Apple Gets Patent to Help You Catch Your Bus or Train

Sure we all want our Apple Car, but sometime you have to take a bus or train.  Apple has your back.

On March 15, 2016 Apple was awarded patent 9,285,231 which is entitled “Providing transit information.”

The patent uses crowdsourcing of wireless devices such as iPhones to determine the movements of a mass transit transportation vehicles.

The abstract indicates the patent is for:
“Methods, systems, and computer program products for determining transit routes through crowd-sourcing, for determining an estimated time of arrival (ETA) of a vehicle of the transit route at a given location, and for providing predictive reminders to a user for catching a vehicle of the transit route.”

Apple has the advantage of being in the pockets of more than twenty five percent of Americans. As such, for any given public transportation route, there are likely to be several iPhones along for the ride at any given time.

The patent outlines a process where these devices will transmit their locations in real-time to a central server which would recognize the devices are traveling along a known mass transit route.

Then a passenger who is waiting for a bus or train will be able to see exactly where it is along the route in real time by receiving data from the server. Their device could even alert them it is a certain distance and time from where they are, and would over time come to know the users preferred transit routes.

One could imagine this will let your iPhone help you avoid missing your bus by sending you a ping that you are for example five minutes away from the stop and it will arrive there in three.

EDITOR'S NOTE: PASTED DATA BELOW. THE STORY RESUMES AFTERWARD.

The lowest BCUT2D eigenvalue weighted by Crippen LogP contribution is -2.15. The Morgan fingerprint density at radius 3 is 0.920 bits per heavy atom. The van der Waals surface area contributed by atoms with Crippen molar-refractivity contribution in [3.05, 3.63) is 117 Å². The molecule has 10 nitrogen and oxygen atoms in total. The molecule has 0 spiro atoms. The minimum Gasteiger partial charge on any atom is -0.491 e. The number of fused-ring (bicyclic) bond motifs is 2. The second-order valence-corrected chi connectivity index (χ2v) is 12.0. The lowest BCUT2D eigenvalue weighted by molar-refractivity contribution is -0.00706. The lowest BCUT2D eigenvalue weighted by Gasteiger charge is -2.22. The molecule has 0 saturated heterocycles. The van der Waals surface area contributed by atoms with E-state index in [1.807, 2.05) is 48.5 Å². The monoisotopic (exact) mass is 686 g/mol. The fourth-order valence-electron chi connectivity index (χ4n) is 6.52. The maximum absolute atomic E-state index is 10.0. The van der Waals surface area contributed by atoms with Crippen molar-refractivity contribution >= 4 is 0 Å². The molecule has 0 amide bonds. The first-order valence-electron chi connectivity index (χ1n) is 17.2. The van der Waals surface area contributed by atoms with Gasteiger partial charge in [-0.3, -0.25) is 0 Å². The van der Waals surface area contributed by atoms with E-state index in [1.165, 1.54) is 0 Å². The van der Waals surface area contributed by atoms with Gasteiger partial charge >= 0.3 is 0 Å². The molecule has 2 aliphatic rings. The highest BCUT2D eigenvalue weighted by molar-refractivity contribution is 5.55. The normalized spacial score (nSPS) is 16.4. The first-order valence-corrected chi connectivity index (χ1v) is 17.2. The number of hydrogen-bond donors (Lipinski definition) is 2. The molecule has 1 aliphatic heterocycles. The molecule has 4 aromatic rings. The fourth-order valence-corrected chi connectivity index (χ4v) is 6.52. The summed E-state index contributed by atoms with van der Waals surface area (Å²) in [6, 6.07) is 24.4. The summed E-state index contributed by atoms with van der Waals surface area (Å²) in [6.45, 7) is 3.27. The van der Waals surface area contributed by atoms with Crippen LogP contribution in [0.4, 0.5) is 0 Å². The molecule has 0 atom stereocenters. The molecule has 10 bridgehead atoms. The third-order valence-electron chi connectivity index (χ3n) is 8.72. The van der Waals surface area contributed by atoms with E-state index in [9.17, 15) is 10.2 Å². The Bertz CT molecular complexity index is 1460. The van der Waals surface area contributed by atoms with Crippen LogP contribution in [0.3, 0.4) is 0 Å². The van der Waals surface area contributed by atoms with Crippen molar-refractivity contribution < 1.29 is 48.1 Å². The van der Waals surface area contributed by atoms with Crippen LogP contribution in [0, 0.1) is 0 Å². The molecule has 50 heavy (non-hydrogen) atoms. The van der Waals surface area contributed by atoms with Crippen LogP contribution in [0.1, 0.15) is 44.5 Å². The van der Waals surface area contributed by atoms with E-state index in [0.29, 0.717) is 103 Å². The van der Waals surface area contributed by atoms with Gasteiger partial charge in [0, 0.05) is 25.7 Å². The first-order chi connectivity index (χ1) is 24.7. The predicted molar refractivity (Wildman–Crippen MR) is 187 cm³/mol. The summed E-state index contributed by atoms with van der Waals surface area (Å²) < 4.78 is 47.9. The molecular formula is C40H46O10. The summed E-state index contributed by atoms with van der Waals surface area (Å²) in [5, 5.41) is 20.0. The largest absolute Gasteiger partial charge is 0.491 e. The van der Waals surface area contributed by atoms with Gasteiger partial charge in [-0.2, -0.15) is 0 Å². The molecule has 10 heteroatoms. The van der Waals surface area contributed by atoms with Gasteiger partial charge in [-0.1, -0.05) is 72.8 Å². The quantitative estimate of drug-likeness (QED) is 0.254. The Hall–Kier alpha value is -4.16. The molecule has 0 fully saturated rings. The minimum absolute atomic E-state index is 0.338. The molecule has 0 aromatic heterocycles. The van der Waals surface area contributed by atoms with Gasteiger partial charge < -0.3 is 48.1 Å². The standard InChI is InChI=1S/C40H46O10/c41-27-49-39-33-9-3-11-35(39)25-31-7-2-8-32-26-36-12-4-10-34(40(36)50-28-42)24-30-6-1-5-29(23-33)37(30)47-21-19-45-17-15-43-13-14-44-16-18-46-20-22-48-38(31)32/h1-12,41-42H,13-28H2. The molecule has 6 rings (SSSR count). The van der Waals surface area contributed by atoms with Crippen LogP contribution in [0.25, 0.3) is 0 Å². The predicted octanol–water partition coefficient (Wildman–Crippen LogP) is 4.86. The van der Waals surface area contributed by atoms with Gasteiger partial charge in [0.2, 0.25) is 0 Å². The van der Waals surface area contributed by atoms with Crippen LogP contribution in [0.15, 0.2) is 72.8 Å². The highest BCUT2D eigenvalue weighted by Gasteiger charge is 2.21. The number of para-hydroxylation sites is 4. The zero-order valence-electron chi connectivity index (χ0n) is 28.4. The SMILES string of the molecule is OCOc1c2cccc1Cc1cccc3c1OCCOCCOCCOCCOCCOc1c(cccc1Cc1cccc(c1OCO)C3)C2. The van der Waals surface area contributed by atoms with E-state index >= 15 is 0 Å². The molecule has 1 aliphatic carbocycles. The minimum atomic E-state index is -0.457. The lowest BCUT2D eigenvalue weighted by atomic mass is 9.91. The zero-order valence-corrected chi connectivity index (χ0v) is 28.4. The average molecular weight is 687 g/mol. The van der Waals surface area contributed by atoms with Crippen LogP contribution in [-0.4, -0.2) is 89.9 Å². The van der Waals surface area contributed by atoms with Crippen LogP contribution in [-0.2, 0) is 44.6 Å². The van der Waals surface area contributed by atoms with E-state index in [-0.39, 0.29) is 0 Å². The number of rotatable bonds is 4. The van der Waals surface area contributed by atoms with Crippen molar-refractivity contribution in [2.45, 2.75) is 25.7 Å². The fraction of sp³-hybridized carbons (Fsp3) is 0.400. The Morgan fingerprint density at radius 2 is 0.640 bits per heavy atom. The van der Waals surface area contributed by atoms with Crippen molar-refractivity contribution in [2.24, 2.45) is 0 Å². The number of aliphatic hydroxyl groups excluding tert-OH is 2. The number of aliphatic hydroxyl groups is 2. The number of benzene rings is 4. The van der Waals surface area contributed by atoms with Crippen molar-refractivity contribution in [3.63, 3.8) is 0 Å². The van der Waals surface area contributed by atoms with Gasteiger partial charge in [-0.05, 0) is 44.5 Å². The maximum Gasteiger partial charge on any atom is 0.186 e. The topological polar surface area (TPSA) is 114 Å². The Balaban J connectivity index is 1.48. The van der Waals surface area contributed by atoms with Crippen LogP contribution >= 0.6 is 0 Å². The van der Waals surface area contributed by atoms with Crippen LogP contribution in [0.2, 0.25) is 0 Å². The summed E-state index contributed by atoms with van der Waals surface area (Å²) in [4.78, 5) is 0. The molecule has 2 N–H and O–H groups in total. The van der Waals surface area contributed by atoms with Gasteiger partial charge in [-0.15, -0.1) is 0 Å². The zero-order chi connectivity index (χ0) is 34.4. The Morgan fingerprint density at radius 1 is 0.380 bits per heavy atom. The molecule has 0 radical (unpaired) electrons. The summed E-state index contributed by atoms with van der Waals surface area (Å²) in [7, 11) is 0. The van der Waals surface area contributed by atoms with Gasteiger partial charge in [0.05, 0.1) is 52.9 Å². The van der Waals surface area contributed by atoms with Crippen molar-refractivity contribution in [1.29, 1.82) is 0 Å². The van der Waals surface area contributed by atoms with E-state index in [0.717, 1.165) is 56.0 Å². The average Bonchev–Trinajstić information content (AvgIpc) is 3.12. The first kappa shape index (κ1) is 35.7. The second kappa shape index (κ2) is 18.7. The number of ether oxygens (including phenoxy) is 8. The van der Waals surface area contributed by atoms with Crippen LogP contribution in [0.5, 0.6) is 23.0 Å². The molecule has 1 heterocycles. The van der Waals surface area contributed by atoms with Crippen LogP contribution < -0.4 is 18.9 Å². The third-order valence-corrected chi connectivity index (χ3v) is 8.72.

While this patent doesn’t specifically apply to the Apple car, it illustrates the company continues its push into the transportation industry.

Source (USTPO)

1 Comment on Apple Gets Patent to Help You Catch Your Bus or Train

  1. @ OP Lyle – “While this patent doesn’t specifically apply to the Apple car, it illustrates the company continues its push into the transportation industry.
    ———

    Could this patent specIfically apply to the “Apple Car” if the Apple Car turns out to be more along the lines of a pay-per-use and/or flat-fee subscription “Tansit Service” (rather than a car you buy)? Perhaps the Apple Cars will be the hardware of the Transit Service fleet vehicles while the software is as described in the referenced patent….like if Uber got into the business of making electric cars that did not require drivers.

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